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NHS pensions


Will your NHS pension provide you with a good standard of living when you retire?

The new NHS pension scheme came into force in April 2015 and is not as generous as the previous NHS schemes. Earlier schemes were based on the member’s final salary as opposed to the new scheme which reflects the member’s salary throughout their career.
The 2015 NHS pension scheme is a type of defined benefit pension and will provide those who are members a pension based on their pensionable pay each year.
In order to qualify for a pension, members contribute a % of their pensionable pay which starts at 5% and rises in stages until contributions reach a maximum of 14.5%. There are options to pay in more but conditions apply.

Thinking about early retirement?

NHS staff can elect to take an early retirement reduction buy-out (ERRBO) which involves scheme members paying in extra contributions to buy out the reduction that would apply if the member claimed their benefits up to three years before their retirement date.
The scheme’s minimum pension age is currently 55, however, if members take early retirement at 55 the pension amount they receive is reduced to reflect the earlier start date – ERRBO benefits can only be purchased by those retiring at 65 or later.

High earners: know your allowances

High earners should also take note of the reduced annual personal allowance (now £40,000) and lifetime allowance (£1.03m). From April 2016 a new tapered annual allowance was introduced, which will impact anyone with income (not just earnings) which exceeds £110,000 – the taper will mean that some high earners annual allowance could be as low as £10,000.
If you are approaching your allowance limits then you should speak to us. If you go over the limits then you are likely to receive an additional tax charge.
TPL 2020 21 
There's more tax planning points to note and suggestions on how you can arrange you and your family's affairs to reduce your current and future tax liabilities in our annual Tax Planning for Life 2020-21 guide. Click here to download a pdf copy

What other issues should I take into consideration?

  • What is your current pension position and what future retirement benefits can you expect?
  • How can you leverage the pension legislation to take advantage of e.g. pension freedoms in your financial plans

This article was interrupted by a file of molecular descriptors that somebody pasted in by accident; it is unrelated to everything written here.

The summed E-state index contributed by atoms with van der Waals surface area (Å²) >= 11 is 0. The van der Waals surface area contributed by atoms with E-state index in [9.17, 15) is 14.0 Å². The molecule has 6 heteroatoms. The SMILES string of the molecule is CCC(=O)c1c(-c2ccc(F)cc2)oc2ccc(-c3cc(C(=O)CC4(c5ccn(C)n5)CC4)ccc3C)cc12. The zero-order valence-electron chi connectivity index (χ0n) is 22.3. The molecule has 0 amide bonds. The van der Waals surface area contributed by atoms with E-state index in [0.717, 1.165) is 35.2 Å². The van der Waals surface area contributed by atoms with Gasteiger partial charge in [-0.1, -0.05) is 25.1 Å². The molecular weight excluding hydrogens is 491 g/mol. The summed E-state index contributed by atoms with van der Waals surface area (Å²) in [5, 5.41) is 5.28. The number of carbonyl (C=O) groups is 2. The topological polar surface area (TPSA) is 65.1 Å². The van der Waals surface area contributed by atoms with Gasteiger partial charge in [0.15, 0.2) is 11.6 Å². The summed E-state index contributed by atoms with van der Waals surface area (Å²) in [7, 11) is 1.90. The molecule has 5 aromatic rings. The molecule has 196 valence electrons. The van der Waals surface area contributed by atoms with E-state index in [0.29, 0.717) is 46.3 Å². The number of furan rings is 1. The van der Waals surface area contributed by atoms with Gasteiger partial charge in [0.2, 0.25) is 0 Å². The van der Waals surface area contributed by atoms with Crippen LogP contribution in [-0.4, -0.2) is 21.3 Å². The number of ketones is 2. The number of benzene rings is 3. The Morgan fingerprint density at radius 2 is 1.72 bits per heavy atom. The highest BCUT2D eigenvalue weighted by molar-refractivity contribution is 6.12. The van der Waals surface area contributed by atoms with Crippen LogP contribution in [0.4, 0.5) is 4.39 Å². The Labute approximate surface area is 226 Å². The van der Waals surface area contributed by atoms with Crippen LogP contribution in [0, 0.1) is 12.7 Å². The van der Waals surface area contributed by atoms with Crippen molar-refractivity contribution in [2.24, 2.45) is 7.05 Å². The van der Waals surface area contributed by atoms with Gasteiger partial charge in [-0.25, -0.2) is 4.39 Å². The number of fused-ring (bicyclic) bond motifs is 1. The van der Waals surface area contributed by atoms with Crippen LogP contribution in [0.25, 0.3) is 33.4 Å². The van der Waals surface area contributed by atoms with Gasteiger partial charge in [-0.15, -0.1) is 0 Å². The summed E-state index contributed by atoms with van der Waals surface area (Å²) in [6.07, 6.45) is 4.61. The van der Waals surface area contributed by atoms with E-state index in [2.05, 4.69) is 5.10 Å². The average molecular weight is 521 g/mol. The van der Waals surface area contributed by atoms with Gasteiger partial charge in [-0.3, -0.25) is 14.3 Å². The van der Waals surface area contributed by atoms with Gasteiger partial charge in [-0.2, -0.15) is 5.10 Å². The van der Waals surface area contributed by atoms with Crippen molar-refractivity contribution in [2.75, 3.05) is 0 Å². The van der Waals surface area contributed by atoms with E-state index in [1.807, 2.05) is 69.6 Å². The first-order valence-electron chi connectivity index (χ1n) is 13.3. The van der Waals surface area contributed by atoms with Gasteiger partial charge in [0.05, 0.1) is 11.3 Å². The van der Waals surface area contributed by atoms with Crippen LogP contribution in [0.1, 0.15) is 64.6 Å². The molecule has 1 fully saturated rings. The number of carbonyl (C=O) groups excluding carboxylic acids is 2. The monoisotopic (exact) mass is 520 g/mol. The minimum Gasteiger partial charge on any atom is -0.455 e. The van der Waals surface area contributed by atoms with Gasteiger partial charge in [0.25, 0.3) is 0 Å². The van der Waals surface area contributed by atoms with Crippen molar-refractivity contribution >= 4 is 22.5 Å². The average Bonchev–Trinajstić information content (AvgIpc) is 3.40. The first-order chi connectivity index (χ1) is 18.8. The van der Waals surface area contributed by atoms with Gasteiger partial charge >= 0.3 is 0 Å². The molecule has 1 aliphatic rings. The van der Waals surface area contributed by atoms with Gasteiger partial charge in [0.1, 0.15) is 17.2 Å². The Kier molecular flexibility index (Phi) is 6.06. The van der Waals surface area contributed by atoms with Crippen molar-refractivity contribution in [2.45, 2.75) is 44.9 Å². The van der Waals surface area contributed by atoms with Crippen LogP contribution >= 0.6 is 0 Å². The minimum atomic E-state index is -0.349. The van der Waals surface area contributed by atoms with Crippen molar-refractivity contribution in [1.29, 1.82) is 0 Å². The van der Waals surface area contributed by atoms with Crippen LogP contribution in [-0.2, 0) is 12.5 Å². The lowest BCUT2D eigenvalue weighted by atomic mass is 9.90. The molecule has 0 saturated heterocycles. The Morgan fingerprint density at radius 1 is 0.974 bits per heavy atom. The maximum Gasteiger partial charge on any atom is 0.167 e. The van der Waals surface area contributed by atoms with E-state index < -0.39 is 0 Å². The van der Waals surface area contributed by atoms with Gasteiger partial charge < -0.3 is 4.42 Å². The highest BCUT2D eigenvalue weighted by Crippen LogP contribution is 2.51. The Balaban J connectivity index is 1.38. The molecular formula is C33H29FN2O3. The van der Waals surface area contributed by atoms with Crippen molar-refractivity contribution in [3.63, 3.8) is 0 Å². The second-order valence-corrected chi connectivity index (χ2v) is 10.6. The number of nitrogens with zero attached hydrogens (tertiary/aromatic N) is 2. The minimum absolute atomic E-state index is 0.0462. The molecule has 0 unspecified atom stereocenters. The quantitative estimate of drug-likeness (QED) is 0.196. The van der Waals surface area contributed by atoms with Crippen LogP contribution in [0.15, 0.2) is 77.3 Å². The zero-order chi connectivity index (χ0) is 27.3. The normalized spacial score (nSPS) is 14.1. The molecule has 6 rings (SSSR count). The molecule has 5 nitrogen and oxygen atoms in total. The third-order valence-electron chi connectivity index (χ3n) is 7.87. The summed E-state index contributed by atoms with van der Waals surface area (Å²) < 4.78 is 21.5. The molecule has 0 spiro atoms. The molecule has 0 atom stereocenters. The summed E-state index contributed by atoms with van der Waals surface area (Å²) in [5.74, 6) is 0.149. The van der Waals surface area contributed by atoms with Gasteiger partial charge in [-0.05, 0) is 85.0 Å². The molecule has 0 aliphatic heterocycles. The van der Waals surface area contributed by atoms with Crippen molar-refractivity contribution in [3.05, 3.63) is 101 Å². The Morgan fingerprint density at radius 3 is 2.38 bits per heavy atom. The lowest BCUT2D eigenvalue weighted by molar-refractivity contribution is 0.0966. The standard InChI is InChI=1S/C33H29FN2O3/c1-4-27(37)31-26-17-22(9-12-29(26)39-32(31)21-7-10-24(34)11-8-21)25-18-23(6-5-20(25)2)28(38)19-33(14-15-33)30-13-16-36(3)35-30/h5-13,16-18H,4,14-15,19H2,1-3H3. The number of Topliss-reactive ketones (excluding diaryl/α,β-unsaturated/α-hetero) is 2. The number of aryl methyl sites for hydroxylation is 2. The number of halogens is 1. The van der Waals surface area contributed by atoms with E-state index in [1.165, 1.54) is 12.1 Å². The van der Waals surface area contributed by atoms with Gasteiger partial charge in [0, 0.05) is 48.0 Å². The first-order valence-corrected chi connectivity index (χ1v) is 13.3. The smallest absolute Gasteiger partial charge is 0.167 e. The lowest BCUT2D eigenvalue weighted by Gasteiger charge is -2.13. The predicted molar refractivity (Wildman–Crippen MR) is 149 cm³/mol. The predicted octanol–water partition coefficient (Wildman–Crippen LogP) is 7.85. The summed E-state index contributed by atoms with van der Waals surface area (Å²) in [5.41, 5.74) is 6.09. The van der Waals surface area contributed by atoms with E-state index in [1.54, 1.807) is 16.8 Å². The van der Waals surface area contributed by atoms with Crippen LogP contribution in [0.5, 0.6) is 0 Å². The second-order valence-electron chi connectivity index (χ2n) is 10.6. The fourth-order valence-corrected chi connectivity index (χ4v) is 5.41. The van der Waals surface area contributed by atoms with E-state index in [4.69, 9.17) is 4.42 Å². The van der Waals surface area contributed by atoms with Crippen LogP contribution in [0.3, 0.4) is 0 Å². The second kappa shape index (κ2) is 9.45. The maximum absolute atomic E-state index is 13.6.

• What tax impacts should I be aware in life and on deatth?
  • How does the new reduced annual and lifetime allowance affect you?
  • What other types of tax efficient investments should you consider as part of your overall financial plan for retirement?
  • Can I make additional voluntary contributions to my NHS pension?
  • Is retiring at age 60 realistic for NHS staff, doctors, dentists and consultants?
  • Does the NHS pension scheme represent good value for money or are there better options to consider?
If you would like individual financial advice and recommendations for your retirement planning our NHS pension scheme specialist IFA, Scott Lawson would be delighted to assist.
Scott understands the workings of the NHS Scheme and the options available to you and as we are not tied to any bank, building society or investment manager, we can provide you with independent and pragmatic financial planning advice for your retirement, taking into account any other personal pensions you may have and any property, assets, savings and investments you have to provide you with a holistic financial and retirement plan.

Contact our NHS pension advisers to arrange an appointmentTimeMgt

While we are based in Glasgow, we are happy to travel to visit clients across Scotland and he rest of the UK. For free initial NHS pensions advice from our experienced financial advisers, contact us on 0141 272 000 or This email address is being protected from spambots. You need JavaScript enabled to view it. direct or fill out our enquiry form.